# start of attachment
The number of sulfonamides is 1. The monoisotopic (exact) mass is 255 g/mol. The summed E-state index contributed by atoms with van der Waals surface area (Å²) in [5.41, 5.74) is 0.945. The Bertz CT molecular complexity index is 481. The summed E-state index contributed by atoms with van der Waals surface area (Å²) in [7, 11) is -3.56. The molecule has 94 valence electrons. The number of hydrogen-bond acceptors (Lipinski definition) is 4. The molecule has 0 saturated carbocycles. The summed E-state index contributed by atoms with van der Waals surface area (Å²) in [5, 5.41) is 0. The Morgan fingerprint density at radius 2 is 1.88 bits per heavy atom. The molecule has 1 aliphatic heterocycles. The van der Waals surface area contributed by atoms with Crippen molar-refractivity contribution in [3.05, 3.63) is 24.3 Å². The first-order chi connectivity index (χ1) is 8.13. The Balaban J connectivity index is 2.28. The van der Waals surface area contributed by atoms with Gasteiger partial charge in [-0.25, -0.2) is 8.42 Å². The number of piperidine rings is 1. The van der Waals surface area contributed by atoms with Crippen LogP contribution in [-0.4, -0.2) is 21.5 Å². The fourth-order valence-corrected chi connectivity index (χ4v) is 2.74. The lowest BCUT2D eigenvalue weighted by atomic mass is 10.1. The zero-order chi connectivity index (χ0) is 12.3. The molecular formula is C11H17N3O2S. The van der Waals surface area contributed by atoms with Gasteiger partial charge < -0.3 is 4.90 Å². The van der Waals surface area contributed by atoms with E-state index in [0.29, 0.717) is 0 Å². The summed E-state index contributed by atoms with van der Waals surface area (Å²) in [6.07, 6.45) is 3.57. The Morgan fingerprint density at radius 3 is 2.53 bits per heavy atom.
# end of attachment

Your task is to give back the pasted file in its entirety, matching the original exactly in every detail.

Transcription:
The number of sulfonamides is 1. The monoisotopic (exact) mass is 255 g/mol. The summed E-state index contributed by atoms with van der Waals surface area (Å²) in [5.41, 5.74) is 0.945. The Bertz CT molecular complexity index is 481. The summed E-state index contributed by atoms with van der Waals surface area (Å²) in [7, 11) is -3.56. The molecule has 94 valence electrons. The number of hydrogen-bond acceptors (Lipinski definition) is 4. The molecule has 0 saturated carbocycles. The summed E-state index contributed by atoms with van der Waals surface area (Å²) in [5, 5.41) is 0. The Morgan fingerprint density at radius 2 is 1.88 bits per heavy atom. The molecule has 1 aliphatic heterocycles. The van der Waals surface area contributed by atoms with Crippen molar-refractivity contribution in [3.05, 3.63) is 24.3 Å². The first-order chi connectivity index (χ1) is 8.13. The Balaban J connectivity index is 2.28. The van der Waals surface area contributed by atoms with Gasteiger partial charge in [-0.25, -0.2) is 8.42 Å². The number of piperidine rings is 1. The van der Waals surface area contributed by atoms with Crippen LogP contribution in [-0.4, -0.2) is 21.5 Å². The fourth-order valence-corrected chi connectivity index (χ4v) is 2.74. The lowest BCUT2D eigenvalue weighted by atomic mass is 10.1. The zero-order chi connectivity index (χ0) is 12.3. The molecular formula is C11H17N3O2S. The van der Waals surface area contributed by atoms with Gasteiger partial charge < -0.3 is 4.90 Å². The van der Waals surface area contributed by atoms with E-state index in [0.29, 0.717) is 0 Å². The summed E-state index contributed by atoms with van der Waals surface area (Å²) in [6.07, 6.45) is 3.57. The Morgan fingerprint density at radius 3 is 2.53 bits per heavy atom.